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Looking for a Therapeutic Edge Among CDK Inhibitors

George W. Sledge Jr, MD
Published: Tuesday, Mar 13, 2018

George W. Sledge Jr, MD

George W. Sledge Jr, MD
The cyclin-dependent kinases (CDKs) 4 and 6 are now well-established therapeutic targets in estrogen receptor (ER)- positive breast cancer, with 3 separate agents having received FDA approval in recent years. These agents are rapidly moving to occupy multiple environmental niches in the metastatic disease setting and are being studied in the adjuvant and neoadjuvant settings. Whenever 3 agents joining the therapeutic armamentarium do so for similar indications with essentially identical mechanisms of action, it is reasonable to ask whether these agents have specific differences that might help decide which to use. This article offers a first stab at such comparisons, realizing that in a rapidly moving field, such comparisons may soon become dated as new data emerge.

Biologic Background

CDKs 4 and 6 are members of a family of kinases integrally involved in cell division and several other cellular metabolic processes. In patients with ER-positive breast cancer, CDKs are part of a chain of effector molecules linking the estrogen receptor with the cell cycle. Estrogen stimulates expression of cyclin D1, facilitating activation of CDK 4 and 6, retinoblastoma phosphorylation, subsequent release of E2F, and cell proliferation. Inhibition of CDK 4 and 6 leads to cell cycle arrest, which in turn can lead to initiation of apoptosis or cell senescence.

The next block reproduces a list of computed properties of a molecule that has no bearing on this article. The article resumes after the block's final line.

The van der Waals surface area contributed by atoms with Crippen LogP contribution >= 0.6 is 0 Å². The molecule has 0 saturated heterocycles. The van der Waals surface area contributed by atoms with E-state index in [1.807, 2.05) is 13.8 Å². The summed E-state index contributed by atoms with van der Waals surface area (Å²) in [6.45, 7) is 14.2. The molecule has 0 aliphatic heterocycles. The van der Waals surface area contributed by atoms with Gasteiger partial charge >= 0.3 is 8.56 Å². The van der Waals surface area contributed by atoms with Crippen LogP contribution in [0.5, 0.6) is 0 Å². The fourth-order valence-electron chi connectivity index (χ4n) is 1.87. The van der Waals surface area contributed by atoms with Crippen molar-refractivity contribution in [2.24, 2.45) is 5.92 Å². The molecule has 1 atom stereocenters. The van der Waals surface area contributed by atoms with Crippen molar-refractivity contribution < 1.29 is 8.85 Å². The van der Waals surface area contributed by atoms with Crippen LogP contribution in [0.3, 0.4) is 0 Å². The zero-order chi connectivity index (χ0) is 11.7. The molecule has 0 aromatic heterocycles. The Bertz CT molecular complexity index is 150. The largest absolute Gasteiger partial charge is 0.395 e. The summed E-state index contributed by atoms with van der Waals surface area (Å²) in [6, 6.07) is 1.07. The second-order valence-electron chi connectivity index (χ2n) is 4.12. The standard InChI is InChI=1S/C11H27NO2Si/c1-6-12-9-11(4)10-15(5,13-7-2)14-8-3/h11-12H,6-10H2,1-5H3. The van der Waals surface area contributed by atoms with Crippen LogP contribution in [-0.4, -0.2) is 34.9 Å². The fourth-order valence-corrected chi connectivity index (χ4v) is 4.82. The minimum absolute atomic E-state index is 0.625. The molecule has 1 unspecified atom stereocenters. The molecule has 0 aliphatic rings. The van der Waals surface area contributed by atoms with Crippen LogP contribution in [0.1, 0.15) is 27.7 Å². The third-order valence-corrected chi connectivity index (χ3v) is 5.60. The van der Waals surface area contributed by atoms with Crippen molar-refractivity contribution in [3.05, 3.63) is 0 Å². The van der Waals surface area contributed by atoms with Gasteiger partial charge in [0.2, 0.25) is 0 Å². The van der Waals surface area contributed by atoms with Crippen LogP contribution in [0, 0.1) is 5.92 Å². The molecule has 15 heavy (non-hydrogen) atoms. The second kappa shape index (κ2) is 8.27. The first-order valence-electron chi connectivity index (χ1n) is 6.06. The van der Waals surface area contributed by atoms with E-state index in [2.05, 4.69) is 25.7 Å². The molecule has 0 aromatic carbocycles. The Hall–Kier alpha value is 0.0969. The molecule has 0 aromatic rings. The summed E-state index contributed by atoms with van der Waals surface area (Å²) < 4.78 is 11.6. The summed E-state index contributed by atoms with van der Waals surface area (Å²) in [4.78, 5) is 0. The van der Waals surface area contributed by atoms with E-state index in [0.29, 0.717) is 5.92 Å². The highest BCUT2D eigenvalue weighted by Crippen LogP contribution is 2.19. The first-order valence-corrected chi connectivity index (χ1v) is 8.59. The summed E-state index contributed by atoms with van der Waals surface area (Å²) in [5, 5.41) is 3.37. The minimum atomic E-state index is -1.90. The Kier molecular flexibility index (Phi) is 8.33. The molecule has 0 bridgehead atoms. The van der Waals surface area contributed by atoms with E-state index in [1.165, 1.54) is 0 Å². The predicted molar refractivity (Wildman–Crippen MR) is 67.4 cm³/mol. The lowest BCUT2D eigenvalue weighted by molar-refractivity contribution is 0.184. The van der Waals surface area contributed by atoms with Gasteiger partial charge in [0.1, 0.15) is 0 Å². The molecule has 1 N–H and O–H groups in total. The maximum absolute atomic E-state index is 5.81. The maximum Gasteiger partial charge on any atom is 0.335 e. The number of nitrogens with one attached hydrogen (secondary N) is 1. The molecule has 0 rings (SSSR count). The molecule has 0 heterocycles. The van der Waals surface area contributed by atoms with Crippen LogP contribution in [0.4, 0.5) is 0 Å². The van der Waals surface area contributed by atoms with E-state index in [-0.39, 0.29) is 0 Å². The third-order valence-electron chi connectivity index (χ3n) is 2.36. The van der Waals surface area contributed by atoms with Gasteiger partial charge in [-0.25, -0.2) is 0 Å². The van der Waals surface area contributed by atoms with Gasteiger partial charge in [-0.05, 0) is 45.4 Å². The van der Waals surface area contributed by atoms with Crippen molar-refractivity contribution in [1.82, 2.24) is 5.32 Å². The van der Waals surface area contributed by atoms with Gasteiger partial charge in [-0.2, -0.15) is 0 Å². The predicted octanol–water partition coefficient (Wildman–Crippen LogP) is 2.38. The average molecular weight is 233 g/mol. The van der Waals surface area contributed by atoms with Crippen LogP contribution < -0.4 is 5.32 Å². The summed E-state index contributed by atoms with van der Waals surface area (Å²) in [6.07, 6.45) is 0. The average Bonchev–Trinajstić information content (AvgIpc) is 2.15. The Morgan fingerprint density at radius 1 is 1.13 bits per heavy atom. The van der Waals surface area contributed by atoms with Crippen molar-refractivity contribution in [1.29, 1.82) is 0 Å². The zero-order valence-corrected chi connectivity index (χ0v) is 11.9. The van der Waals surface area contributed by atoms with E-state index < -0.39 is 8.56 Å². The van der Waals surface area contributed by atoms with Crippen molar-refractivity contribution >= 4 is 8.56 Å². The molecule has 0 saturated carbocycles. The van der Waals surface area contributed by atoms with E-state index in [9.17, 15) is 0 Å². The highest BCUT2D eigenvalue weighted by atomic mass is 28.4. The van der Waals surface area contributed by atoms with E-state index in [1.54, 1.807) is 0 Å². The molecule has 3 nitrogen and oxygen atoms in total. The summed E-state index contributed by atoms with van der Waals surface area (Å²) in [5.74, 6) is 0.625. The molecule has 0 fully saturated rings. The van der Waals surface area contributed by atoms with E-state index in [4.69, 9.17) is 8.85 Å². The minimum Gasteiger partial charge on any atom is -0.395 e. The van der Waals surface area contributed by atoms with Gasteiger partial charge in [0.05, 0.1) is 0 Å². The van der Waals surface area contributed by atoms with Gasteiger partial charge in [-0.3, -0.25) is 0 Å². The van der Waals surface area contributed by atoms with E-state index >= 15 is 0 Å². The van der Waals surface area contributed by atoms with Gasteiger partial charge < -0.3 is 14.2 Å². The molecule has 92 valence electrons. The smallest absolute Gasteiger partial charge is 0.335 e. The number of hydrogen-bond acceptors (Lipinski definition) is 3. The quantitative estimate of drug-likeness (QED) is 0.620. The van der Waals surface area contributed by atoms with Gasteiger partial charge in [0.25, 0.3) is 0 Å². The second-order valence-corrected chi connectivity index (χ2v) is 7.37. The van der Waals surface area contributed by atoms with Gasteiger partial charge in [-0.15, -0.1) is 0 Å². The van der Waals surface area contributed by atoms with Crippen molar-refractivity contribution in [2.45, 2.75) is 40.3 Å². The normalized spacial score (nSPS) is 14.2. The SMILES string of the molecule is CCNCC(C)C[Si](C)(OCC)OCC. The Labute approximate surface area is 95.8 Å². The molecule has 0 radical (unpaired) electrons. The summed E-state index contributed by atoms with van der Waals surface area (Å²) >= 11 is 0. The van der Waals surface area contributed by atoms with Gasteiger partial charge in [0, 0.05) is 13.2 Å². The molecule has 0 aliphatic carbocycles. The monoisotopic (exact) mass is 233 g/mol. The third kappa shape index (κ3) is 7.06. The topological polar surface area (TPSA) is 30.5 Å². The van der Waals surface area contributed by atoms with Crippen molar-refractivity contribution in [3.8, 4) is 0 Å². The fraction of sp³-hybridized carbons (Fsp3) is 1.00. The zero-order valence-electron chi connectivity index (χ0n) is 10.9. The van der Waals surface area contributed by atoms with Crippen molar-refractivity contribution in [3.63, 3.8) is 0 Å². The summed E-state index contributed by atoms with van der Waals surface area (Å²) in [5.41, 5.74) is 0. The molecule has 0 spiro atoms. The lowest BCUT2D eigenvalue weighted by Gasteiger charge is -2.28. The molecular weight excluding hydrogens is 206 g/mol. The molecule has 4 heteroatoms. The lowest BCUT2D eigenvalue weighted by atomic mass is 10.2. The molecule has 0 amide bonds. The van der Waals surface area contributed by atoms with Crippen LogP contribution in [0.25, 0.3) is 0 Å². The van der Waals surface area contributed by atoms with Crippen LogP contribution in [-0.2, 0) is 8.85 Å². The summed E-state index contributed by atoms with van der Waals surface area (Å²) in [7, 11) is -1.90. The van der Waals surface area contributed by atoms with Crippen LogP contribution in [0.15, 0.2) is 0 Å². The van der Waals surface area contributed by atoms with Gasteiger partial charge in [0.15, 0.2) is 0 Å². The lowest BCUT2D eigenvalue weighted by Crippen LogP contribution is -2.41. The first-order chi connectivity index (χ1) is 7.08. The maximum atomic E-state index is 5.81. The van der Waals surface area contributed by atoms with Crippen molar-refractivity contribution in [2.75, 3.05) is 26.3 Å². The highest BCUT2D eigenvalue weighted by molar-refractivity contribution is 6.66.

The 3 CDK 4/6 Inhibitors: Current FDA Approvals

There are 3 CDK 4/6 inhibitors approved for use in patients with metastatic ER-positive breast cancer: palbociclib (Ibrance), ribociclib (Kisqali), and abemaciclib (Verzenio). Palbociclib and ribociclib are approved as initial therapy for treatment of hormone receptor–positive, HER2-negative advanced or metastatic breast cancer in combination with an aromatase inhibitor. Similarly, both palbociclib and abemaciclib are approved, in combination with the selective ER degrader fulvestrant (Faslodex), for patients whose tumors have progressed on frontline endocrine therapy. Ribociclib currently does not have a second-line approval, though there is no particular reason to believe that it would function any differently from the other 2 agents in this setting.

Ribociclib has, unlike its competitors, been specifically studied in premenopausal women in the frontline setting (in the MONALEESA-7 trial), and as in postmenopausal women, the results suggest an impressive improvement in PFS, with similar toxicity to that seen in the postmenopausal setting. Again, it is likely that all 3 agents would offer similar benefits in premenopausal women, but there are no data yet presented or published for the other 2 agents in this setting.


The 3 approved CDK 4/6 inhibitors have overlapping yet somewhat distinct toxicity profiles. All 3 agents induce dose-related neutropenia, with rare neutropenic fevers. Abemaciclib is somewhat less potent as an inducer of grade 3 or 4 neutropenia than the other 2 agents, although this does not obviate the requirement for neutropenia monitoring and potential dose adjustment. Ribociclib has been associated with QT prolongation, leading to a requirement for electrocardiogram monitoring.
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